I have given lots of talks on climate change over the last few years. In these presentations, I typically focus on explaining the basis of the anthropogenic climate change problem, how it sits in the context of other human and natural changes, and then, how greenhouse gas emissions could be mitigated with the elimination of fossil fuels and substitution with low-carbon replacement technologies such as nuclear fission, renewables of various flavours, energy efficiency, and so on. When question time follows, I regularly get people standing up and saying something along the following lines:
It is all very well to focus on energy technology, and even to mention behavioural changes, but the real problem — the elephant in the room that you’ve ignored — is the size of the human population. No one seems to want to talk about that! About population policy. If we concentrated seriously on ways to reduce population pressure, many other issues would be far easier to solve.
On the face of it, it is hard to disagree with such statements. The human population has growth exponentially from ~650 million in the year 1700 AD to almost 7 billion today. When coupled to our increasing economic expansion and concomitant rising demand for natural resources, this rapid expansion of the human enterprise has put a huge burden on the environment and demands an accelerating depletion of fossil fuels and various high-grade ores, etc. (the Anthropocence Epoch). Obviously, to avoid exhaustion of accessible natural resources, degradation of ecosystems and to counter the need to seek increasingly low-grade mineral resources, large-scale recycling and sustainable use of biotic systems will need to be widely adopted. Of this there is little room for doubt.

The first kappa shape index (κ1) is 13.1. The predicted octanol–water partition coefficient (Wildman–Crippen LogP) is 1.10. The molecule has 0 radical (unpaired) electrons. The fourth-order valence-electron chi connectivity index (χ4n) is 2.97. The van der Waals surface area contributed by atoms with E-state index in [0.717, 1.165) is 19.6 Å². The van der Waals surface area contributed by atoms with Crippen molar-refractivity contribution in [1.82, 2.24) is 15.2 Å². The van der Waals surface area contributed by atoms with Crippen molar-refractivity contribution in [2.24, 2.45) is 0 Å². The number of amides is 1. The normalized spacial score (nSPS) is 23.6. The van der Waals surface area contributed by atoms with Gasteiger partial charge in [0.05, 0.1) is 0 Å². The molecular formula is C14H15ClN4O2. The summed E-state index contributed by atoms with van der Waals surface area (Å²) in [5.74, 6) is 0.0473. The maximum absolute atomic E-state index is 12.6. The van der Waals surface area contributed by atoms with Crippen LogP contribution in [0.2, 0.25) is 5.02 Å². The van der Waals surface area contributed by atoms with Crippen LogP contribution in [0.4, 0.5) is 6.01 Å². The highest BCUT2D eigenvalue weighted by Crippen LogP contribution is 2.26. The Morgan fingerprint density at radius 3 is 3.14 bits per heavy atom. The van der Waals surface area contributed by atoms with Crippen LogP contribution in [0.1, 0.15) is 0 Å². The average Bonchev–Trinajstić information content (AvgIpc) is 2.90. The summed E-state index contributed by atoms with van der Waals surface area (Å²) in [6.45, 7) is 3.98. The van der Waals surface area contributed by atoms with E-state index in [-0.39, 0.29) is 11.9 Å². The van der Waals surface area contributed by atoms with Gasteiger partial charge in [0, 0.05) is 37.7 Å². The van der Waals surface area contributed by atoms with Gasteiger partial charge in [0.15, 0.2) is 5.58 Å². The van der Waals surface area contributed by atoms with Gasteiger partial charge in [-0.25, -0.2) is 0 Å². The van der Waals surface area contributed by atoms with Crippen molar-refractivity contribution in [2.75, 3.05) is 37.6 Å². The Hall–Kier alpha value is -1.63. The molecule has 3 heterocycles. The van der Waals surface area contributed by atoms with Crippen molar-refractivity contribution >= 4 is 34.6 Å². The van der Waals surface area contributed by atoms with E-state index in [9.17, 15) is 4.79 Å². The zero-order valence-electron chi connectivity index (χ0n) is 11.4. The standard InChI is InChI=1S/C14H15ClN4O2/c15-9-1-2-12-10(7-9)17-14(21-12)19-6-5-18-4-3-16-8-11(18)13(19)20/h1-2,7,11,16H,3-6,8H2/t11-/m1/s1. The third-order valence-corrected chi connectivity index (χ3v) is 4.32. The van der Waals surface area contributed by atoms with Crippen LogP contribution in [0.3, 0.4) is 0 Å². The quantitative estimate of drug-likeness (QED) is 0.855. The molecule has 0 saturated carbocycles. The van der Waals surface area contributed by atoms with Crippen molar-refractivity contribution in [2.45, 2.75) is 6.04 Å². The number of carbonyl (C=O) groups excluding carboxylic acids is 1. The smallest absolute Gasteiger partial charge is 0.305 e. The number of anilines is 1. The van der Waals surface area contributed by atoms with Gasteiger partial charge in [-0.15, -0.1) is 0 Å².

So, the huge size of the present-day human population is clearly a major reason why we face so many mounting environmental problems. But does it also follow that population control via various policies is the answer — the best solution — to solving these global problems? It might surprise you to learn that I say NO (at least over meaningful time scales). But, it will take some time to explain why — to work through the nuances, assumptions, sensitivities and global versus region story. So, I’ll explain why I’ve reached this conclusion, and, as always, invite feedback!
Below, I outline some of the basic tools required to come up with some reasonable answers. A huge amount of relevant data on this topic (human demography) is available from the United Nations Population Division, the Human Life-Table Database, the Human Mortality Database, and the U.S. Census Bureau. That data and statistics I cite in these posts come from these sources.
First, let’s look at the global situation. As of 1 July 2011, the human population numbered approximately 6.96 billion people (that’s 6,960 million, give or take a few tens of millions), and is expected to cross 7 billion in March 2012. For historical context, in 1900 it was 1.6 billion, in 1954 it was 3 billion, in 1980 it was 4.5 billion and in 1999 it was 6 billion.